Architecture: over 80 m breadth in stone

Upon completion the roof of the „Global Pagoda“ will be covered in gold paint. (Juli 2008) The inner diameter of the giant construction is an increadible 85,30 m made exclusively of dimension stone! This mind-boggling construction named „Global Pagoda“ beats all records: the dome has a diameter more than twice that of the previous record-holder measuring nearly 38 m – the Gol-Gumbaz-Mausuleum in Bijapur, also in India. It outranks St-Peter’s Dome in Rome measuring 42,34 m and the Pantheon measuring 43,20 m across. Note that St-Peter’s dome is not made of stone but masoned in brick.

The „Global Pagoda“ will serve as a place of prayer and meditation for a persuasion within buddism when it is completed toward the end of 2008. The construction resembles a very wide bell with a tip extending 96 m skyward.

Originally it was planned to build the place of worship in steel reinforced concrete. But the initiators then decided to use natural stone as recorded in the project-description. „The project aim is to build a structure to last for a thousand years.“

The solution to the problem of constructing such a gargantuan stone dome was delivered by an Indian architect, inspired by the ancient art of interlocked stones. The stones support one another by means of their own weight, albeit that each piece has to be carefully fitted.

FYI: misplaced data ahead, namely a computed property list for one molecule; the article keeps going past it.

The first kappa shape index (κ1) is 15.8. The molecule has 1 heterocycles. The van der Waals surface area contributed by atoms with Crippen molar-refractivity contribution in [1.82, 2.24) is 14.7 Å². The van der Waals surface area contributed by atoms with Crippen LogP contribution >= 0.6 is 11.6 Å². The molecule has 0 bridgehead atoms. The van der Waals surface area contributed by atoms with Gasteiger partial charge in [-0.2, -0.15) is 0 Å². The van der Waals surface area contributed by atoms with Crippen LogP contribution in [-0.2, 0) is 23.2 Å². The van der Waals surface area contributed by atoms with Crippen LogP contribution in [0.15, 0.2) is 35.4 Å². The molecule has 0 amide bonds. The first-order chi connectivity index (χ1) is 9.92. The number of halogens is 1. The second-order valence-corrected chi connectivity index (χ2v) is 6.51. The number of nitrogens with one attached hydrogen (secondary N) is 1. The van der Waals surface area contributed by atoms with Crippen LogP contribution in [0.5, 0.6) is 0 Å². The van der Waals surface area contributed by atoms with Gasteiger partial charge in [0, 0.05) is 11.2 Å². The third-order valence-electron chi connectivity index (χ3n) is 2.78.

Much handycraft and skilled work was required to chissel each piece to the exact size. Modern technology was also used in form of CNC-driven saws. The stones weigy between 600 and 700 kg each. The last one reaches 4 t.

The hall will have enough place for 8000 persons to meditate simultaneously. The structure was inspired by similar buildings in Myanmar (Birma). This serves as a reminder that this type of buddhism which all but disappeared in India was alive and well in the neighbouring state.

The complex also includes four small pagodas which house a library, public-relations-facilities, and an exhibit on the life of Buddha. Upon completion the roof will be covered in gold paint.

Global Vipassana Foundation


The „Global Pagoda“ in May 2008. Photos: Global Vipassana Foundation